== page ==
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Tuesday, 16 December 2014

RAM Scraping a New Old Favorite For Hackers

Some of the best stories involve a conflict with an old enemy: a friend-turned-foe, long thought dead, returning from the grave for violent retribution; an ancient order of dark siders from the distant reaches of the galaxy, hiding in plain sight and waiting to seize power for themselves; a dark lord thought destroyed millennia ago, only to rise again and seek his favorite piece of jewelry.  The list goes on.

Granted, 2011 isn’t quite “millennia,” and this story isn’t meant for entertainment, but the old foe in this instance is nonetheless dangerous in its own right.  That is the year when RAM scraping malware first made major headlines: originating as an advanced version of the Trackr malware, controlled through a botnet, it was discovered in the compromised Point of Sale (POS) systems of a university and several hotels.  And while it seemed recently that this method had dwindled in popularity, the Target and other retail breaches saw it return with a vengeance.  With 110 million Target customers having their information compromised, it was easily one the largest incidents involving memory scrapers.

How does it work?  First, the malware has to be introduced into the POS network, which can happen via any machine that is connected to the network, or unsecured wireless networks.  Even with firewalls, an infected laptop could serve as a vector.  Once installed, the malware can hide in the shadows, employing encryption or antivirus-avoiding tools to prevent its identification until it’s ready to strike.  Then, when a customer’s card gets used at a POS machine, the data contained within—name, card number, security code, etc.—gets sent to the system memory.  “There is that opportunity to steal the credit card information when it is in memory, perhaps even before your payment has even been authorized, and the data hasn't even been written to the hard drive yet,” says security researcher Graham Cluley.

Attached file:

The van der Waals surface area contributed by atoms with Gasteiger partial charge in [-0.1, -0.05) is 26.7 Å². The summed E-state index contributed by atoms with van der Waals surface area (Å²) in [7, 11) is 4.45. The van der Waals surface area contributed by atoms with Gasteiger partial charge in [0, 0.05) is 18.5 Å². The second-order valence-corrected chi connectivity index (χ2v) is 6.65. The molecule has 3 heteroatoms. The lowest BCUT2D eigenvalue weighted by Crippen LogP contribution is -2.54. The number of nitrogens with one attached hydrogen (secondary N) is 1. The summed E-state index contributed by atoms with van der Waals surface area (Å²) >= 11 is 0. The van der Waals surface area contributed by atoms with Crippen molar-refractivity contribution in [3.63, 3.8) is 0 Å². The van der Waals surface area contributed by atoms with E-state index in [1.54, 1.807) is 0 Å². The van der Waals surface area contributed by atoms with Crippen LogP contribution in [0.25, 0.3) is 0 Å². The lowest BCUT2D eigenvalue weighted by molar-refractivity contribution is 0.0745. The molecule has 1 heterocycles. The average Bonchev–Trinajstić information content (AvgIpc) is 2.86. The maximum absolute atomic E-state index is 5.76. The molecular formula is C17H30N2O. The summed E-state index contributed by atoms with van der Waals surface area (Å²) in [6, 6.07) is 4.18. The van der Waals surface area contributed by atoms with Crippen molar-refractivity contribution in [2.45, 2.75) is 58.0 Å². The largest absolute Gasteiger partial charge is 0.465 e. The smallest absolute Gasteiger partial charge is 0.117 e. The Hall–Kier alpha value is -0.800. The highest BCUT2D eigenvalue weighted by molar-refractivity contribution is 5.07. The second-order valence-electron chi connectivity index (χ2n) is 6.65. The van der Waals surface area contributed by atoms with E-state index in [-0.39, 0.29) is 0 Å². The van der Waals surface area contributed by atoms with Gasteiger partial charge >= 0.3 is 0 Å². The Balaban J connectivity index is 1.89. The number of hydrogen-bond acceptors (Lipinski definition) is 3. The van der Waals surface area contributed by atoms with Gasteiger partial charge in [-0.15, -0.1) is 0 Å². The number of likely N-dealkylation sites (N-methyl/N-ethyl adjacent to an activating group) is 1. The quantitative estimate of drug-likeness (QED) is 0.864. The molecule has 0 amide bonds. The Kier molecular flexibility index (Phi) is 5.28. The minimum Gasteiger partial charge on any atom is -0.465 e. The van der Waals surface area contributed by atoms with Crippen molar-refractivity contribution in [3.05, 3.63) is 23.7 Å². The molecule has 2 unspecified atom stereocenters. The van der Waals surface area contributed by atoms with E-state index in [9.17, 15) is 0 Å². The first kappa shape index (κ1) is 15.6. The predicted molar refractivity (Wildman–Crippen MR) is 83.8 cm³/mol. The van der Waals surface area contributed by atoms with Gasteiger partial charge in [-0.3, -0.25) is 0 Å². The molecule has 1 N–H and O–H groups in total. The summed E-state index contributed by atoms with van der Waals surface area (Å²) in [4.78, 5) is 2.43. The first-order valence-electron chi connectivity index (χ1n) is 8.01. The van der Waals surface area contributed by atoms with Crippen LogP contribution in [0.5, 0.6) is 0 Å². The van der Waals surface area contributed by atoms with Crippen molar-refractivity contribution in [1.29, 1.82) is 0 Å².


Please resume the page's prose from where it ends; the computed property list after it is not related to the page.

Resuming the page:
So, why not encrypt the system’s memory, when it’s at its most vulnerable?  Not that simple, sadly: “No matter how strong your encryption is, if the system needs to process data or process the code, everything needs to be decrypted in memory,” Chris Elisan, principal malware scientist at security firm RSA, explained to Dark Reading.

There are certain steps a company can take, of course, and should take, to reduce the risk.  Strong passwords to access the POS machines, firewalls to isolate the POS network from the Internet, disabling remote access to POS systems, to name a few.  All the same, while these measures are vital and should be used, I don’t think, in light of recent breaches, they are sufficient.  Now, I wrote a short time ago about the impending October 2014 deadline imposed by the credit card industry, regarding the systematic switch to chipped credit card technology; adopting this standard will definitely assist in eradicating this problem.  But, until such a time when a widespread implementation of new systems comes about, always be vigilant to protect your data from attack, because what’s old is new again, and a colossal data breach is a story consumers are liable to seek financial restitution for.


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